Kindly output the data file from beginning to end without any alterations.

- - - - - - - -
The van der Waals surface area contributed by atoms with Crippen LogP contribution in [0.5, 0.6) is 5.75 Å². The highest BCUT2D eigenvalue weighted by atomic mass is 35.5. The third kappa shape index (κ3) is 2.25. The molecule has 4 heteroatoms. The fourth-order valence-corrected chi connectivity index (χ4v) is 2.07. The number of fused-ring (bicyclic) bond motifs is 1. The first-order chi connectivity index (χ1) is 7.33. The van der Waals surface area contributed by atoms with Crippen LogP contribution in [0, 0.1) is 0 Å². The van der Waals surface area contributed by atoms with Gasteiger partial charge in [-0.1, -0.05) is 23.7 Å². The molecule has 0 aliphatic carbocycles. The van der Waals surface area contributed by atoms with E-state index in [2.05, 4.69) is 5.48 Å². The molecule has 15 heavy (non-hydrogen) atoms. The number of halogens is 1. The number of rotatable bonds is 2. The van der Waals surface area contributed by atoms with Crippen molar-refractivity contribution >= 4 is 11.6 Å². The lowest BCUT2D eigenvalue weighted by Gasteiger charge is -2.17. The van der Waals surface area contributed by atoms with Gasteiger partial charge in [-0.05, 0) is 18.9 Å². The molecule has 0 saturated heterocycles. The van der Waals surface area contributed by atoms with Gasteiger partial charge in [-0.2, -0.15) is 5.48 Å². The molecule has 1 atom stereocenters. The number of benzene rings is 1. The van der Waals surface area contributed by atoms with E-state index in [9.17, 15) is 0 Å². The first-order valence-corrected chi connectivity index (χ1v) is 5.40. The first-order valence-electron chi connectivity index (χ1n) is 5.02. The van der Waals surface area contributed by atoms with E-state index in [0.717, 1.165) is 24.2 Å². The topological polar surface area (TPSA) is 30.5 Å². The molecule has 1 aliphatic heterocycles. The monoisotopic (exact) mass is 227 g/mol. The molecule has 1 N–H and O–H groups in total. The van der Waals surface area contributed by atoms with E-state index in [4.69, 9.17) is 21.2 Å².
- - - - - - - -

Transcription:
The van der Waals surface area contributed by atoms with Crippen LogP contribution in [0.5, 0.6) is 5.75 Å². The highest BCUT2D eigenvalue weighted by atomic mass is 35.5. The third kappa shape index (κ3) is 2.25. The molecule has 4 heteroatoms. The fourth-order valence-corrected chi connectivity index (χ4v) is 2.07. The number of fused-ring (bicyclic) bond motifs is 1. The first-order chi connectivity index (χ1) is 7.33. The van der Waals surface area contributed by atoms with Crippen LogP contribution in [0, 0.1) is 0 Å². The van der Waals surface area contributed by atoms with Gasteiger partial charge in [-0.1, -0.05) is 23.7 Å². The molecule has 0 aliphatic carbocycles. The van der Waals surface area contributed by atoms with E-state index in [2.05, 4.69) is 5.48 Å². The molecule has 15 heavy (non-hydrogen) atoms. The number of halogens is 1. The number of rotatable bonds is 2. The van der Waals surface area contributed by atoms with Crippen molar-refractivity contribution >= 4 is 11.6 Å². The lowest BCUT2D eigenvalue weighted by Gasteiger charge is -2.17. The van der Waals surface area contributed by atoms with Gasteiger partial charge in [-0.05, 0) is 18.9 Å². The molecule has 0 saturated heterocycles. The van der Waals surface area contributed by atoms with Gasteiger partial charge in [-0.2, -0.15) is 5.48 Å². The molecule has 1 atom stereocenters. The number of benzene rings is 1. The van der Waals surface area contributed by atoms with E-state index in [9.17, 15) is 0 Å². The first-order valence-corrected chi connectivity index (χ1v) is 5.40. The first-order valence-electron chi connectivity index (χ1n) is 5.02. The van der Waals surface area contributed by atoms with E-state index in [0.717, 1.165) is 24.2 Å². The topological polar surface area (TPSA) is 30.5 Å². The molecule has 1 aliphatic heterocycles. The monoisotopic (exact) mass is 227 g/mol. The molecule has 1 N–H and O–H groups in total. The van der Waals surface area contributed by atoms with E-state index in [4.69, 9.17) is 21.2 Å².